This is potentially a much less expensive option than replacing an entire router module. Network Diameter Designing with Repeaters in a BaseX Network In a legacy Ethernet system, repeaters extend cable distances, allowing networks to reach further than the segment length. For example, a 10Base2 segment only reaches meters in length. If an administrator desires to attach devices beyond this reach, the administrator can use repeaters to connect a second section of 10Base2 cable to the first.
In a 10BaseT network, hubs perform the repeater functions allowing two meter segments to connect together. The two repeater classes differ in their latency which affects the network diameter supported.
A Class I repeater latency is 0. Why are there two repeater classes? Class I repeaters operate by converting the incoming signal from a port into an internal digital signal.
It then converts the frame back into an analog signal when it sends it out the other ports. Remember that the line encoding scheme for these methods differ. A Class I repeater can translate the line encoding to support the differing media types.
Class II repeaters, on the other hand, are not as sophisticated. They can only support ports with a same line encoding method. The lower latency value for a Class II repeater enables it to support a slightly larger network diameter than a Class I based network.
Converting the signal from analog to digital and performing line encoding translation consumes bit times. A Class I repeater therefore introduces more latency than a Class II repeater reducing the network diameter. Figure illustrates interconnecting stations directly together without the use of a repeater. Each station is referred to as a DTE data terminal equipment device. Transceivers and hubs are DCE data communication equipment devices.
Either copper or fiber can be used. Be sure, however, that you use a cross-over cable in this configuration. A cross-over cable attaches the transmitter pins at one end to the receiver pins at the other end. If you use a straight through cable, you connect "transmit" at one end to "transmit" at the other end and fail to communicate. The Link Status light does not illuminate! There is an exception to this where you can, in fact, connect two DTE or two DCE devices directly together with a straight through cable.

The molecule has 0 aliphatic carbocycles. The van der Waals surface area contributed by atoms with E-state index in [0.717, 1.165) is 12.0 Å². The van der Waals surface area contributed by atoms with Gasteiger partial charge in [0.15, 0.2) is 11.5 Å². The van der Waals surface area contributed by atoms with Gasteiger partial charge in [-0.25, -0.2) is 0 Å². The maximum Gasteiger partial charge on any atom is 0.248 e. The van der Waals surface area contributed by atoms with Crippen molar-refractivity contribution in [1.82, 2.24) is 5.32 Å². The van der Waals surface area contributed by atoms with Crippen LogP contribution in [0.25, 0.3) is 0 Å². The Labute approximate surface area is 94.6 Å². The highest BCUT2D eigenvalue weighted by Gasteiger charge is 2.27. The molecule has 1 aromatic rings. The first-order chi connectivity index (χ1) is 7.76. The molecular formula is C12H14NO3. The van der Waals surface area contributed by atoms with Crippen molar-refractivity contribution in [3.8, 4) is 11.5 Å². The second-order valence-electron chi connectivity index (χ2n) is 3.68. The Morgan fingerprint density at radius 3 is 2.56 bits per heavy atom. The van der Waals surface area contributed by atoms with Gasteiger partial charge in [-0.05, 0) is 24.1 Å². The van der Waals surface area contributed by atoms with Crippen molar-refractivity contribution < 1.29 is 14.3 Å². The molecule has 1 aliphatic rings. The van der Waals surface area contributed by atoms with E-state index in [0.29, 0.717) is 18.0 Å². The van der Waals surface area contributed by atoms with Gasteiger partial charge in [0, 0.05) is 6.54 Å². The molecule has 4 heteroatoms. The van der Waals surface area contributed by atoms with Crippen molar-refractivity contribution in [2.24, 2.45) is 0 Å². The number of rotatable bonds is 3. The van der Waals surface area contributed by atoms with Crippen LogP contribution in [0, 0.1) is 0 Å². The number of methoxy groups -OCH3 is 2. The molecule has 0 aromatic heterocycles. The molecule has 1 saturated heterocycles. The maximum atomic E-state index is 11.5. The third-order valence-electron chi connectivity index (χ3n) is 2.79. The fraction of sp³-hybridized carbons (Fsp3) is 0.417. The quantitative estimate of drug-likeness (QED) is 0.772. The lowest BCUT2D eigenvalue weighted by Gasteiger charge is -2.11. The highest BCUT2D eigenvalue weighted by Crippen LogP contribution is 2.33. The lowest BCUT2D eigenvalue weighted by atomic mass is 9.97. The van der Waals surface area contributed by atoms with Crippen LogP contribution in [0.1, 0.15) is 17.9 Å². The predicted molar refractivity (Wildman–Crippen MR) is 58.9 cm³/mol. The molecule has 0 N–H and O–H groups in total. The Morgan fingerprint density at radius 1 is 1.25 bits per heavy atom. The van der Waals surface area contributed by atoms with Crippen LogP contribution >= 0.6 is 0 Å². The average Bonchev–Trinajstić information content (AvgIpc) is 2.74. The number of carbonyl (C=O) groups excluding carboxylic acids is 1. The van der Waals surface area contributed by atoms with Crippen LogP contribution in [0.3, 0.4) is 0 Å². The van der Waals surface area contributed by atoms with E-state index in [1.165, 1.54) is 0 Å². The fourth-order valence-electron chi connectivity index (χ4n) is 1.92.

The MDIX is a media interface cross-over port. Most ports on devices are MDI. Using a Class I repeater as in Figure enables you to extend the distance between workstations. Note that with a Class I repeater you can mix the types of media attaching to the repeater.
Only one Class I repeater is allowed in the network. To connect Class I repeaters together, a bridge, switch, or router must connect between them. Class II repeaters demand homogenous cabling to be attached to them. If you use BaseT4, all ports must be BaseT4.
Figure illustrates a network with only one Class II repeater. The connection between the repeaters must be less than or equal to five meters. Why daisy chain the repeaters if it only gains five meters of distance? Simply because it increases the number of ports available in the system.